In the U.S., conflict of interest usually is not itself a crime unless the individual with the conflict is a government employee, or acts in collusion with a government employee. However, the conflicting interests of a director, officer or employee may result in fiscal or economic loss or loss of competitive advantage to the organization. Should this happen as the result of an intentional act of fraud or abuse, those involved could be prosecuted civilly or criminally for receiving a bribe, receiving a reward for official misconduct, receiving unlawful gratuities, coercive use of official position, or official misconduct.
Under U.S. Federal laws and regulations, organizations doing business with the federal government or who act as custodians or conduits of federal funds have an obligation and responsibility to manage, reduce or eliminate actual and potential conflicts of interest. Under civil law, directors, officers and employees owe a duty and loyalty to the organization and are expected to act at all times in the organization's best interest. However, when conflicting interests arise, the potential arises for directors, officers or employees to breach the duty and loyalty they owe.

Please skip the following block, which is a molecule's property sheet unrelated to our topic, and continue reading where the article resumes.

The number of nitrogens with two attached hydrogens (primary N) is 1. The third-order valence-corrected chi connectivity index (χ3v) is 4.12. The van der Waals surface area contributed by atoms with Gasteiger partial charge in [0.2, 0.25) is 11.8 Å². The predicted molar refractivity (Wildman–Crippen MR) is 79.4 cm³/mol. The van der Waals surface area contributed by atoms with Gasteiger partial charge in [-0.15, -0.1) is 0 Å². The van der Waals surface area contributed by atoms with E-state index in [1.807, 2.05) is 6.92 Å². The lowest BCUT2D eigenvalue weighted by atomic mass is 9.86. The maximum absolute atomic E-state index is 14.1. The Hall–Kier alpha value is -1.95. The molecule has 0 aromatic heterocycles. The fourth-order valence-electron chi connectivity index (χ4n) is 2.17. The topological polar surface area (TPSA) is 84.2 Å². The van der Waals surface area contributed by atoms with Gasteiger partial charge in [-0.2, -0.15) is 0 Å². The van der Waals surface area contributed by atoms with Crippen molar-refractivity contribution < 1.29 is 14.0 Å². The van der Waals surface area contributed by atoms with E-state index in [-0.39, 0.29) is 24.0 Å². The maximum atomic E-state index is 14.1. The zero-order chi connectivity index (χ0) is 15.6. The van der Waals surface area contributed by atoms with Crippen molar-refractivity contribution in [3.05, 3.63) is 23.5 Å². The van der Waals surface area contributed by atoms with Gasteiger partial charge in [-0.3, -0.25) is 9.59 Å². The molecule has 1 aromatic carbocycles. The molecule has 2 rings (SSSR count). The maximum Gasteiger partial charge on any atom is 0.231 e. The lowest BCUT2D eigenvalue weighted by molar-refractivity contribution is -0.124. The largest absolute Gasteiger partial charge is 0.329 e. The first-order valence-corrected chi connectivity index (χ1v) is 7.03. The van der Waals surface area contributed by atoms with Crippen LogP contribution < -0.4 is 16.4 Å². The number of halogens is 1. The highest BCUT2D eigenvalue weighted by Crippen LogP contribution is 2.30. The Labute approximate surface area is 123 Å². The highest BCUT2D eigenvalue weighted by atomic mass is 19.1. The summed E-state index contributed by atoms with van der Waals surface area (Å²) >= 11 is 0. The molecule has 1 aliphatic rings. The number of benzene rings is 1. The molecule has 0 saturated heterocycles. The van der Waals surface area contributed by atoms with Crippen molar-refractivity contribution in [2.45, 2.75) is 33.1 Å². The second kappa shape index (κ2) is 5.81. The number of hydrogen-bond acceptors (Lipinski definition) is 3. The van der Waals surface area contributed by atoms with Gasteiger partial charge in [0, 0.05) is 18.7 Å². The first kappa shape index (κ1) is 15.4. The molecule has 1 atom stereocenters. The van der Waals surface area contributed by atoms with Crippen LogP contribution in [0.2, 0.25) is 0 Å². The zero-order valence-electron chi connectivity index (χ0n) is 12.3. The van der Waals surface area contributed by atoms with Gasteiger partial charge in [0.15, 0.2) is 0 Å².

A convergence of interests at times may be favorable to the interests of the organization, as long as they are disclosed and understood in the organization's decision-making process. However, when dual loyalties or interests exist, the possibility always exists that in carrying out official duties, individuals may act not in the best interest of the organization, but rather in self-interest or in the interest of others. This inherent risk of conflicting interests can result in favoritism toward, or unfair competitive advantage gained by, companies providing goods and services; and/or theft of services, material or equipment; and/or private gain to directors, officers or employees. When such events occur to the fiscal, economic or competitive disadvantage of the organization, the shadow of bribery, kickbacks, fraud and corruption arises. IN the U.S. these are felony crimes prosecutable under state laws as well as under Federal law. Neither professed ignorance of the law, professed innocence, or professed lack of intent to violate the law, can preclude the possibility of civil or criminal arrest and prosecution.